Many of the qualities attributed to wood - natural, warm, pure - originate in the romantic appreciation of the forest. As such, both the latest and the rich historical narratives of wood are inextricably linked to the forest. But the forest is also a man-made landscape, a production machine subject to market laws. And current experiments with wood are leading to surprising applications in and outside the domains of architecture and design. The rich story of WOOD is told through design objects, architectural projects and artifacts from national and international collections, and references diverse geographical, historical and cultural contexts, including German motorways, Ikea furniture, the forests around the destroyed Chernobyl nuclear power plant and Milton Friedman’s pencil.
The forest as a romantic ideal
In comparison with the artificial, degenerated city, the forest is often regarded as a place where humanity can exist in perfect harmony with nature, and redefine individual or collective identiy. It was not incidental that in the 1970s, architect James Wines saw wood as the ideal material for a critical counterculture and the forest as the idyllic response to a depraved society. Or, the carefully constructed image of president Putin depicted as a hunter or angler; Putin’s representation of the aspired power of Mother Russia is only made possible by using the forest as a complementing environment.
The forest as a production machine
Beyond romantic notions, the forest is also a factory and a laboratory. Ongoing research is designed to optimize the yield of intensive growth, and the genetic code of trees is being manipulated in special arboreal torture rooms in order to make them more immune to diseases or to dramatic changes in climates. At the same time, designers and architects continue to introduce new applications for wood, now discovered as the only truly carbon-neutral building material.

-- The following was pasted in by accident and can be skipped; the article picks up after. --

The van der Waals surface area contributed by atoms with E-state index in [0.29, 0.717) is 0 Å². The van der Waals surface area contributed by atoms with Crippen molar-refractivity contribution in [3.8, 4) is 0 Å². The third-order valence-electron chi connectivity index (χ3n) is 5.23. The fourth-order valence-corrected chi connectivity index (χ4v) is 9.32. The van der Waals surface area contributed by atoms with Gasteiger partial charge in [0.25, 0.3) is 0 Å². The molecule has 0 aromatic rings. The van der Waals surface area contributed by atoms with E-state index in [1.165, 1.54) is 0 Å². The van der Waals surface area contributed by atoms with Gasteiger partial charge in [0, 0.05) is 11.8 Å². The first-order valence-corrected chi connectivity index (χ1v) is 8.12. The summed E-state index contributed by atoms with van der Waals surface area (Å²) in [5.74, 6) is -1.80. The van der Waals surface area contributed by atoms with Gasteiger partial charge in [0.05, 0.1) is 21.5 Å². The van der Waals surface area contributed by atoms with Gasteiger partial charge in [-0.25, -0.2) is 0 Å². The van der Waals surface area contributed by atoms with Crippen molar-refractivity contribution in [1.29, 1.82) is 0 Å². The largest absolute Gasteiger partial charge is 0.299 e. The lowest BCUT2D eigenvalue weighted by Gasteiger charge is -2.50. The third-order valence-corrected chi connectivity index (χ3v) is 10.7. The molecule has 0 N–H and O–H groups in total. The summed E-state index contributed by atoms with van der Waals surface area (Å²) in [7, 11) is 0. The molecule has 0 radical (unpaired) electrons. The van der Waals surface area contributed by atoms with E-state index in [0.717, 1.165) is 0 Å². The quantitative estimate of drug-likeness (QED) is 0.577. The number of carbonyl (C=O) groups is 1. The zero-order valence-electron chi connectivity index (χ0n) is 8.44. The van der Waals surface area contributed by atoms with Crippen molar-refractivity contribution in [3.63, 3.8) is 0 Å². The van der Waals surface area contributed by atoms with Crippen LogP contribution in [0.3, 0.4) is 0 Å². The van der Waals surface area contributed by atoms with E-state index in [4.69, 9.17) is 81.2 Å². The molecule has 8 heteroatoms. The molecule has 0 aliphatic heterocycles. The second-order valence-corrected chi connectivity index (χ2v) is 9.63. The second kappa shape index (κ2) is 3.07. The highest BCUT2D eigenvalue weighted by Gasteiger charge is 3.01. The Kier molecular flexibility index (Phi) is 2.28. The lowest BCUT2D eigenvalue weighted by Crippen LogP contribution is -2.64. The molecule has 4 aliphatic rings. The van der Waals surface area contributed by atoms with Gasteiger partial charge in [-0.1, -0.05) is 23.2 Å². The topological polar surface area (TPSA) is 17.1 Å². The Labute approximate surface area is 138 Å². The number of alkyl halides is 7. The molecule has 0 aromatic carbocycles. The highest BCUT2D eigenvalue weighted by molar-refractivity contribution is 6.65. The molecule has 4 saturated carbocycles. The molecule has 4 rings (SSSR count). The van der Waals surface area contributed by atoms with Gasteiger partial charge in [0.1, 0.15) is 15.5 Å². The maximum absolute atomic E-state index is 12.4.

WOOD, the exhibition
WOOD. The Cyclical Nature of Materials, Sites and Ideas shows how the numerous products from forests carry traces of all these, often conflicting interpretations. WOOD showcases works by Aldo Bakker, Eelco Brand, Charles & Ray Eames, Ernst van der Hoeven, Chris Kabel, Lex Pott, Cedric Price, Bethan Laura Wood, Lukas Oleniuk, Onix, SeARCH, Hendrik Wijdeveld, James Wines and others. Their work is presented in a context of historical, cultural and societal references.
Series about materials
WOOD. The Cyclical Nature of Materials, Sites and Ideas is the first in a series of exhibitions about materials and their economic, cultural and social significance. Each exhibition will centre on a material, such as plastic or porcelain. The common thread is the complex relationship between innovation and conflict. The exhibition is part of the long-term programme De Dingen en De Materialen (Things and Materials).
Curators and designers
WOOD is curated by Dan Handel, in cooperation with exhibition designers Jannetje in ‘t Veld and Toon Koehorst. The exhibition includes works from the collections of Het Nieuwe Instituut, the Canadian Centre for Architecture (CCA), the Rijksmuseum and Museum Boijmans Van Beuningen. The project benefited greatly from research that was conducted at the Canadian Centre for Architecture in Montreal as part of the Young Curator Program, which resulted in the CCA exhibition “First, the Forests” (4 October 2012 – 6 January 2013).
Learn more about the exhibition at Het Nieuwe Instituut's website.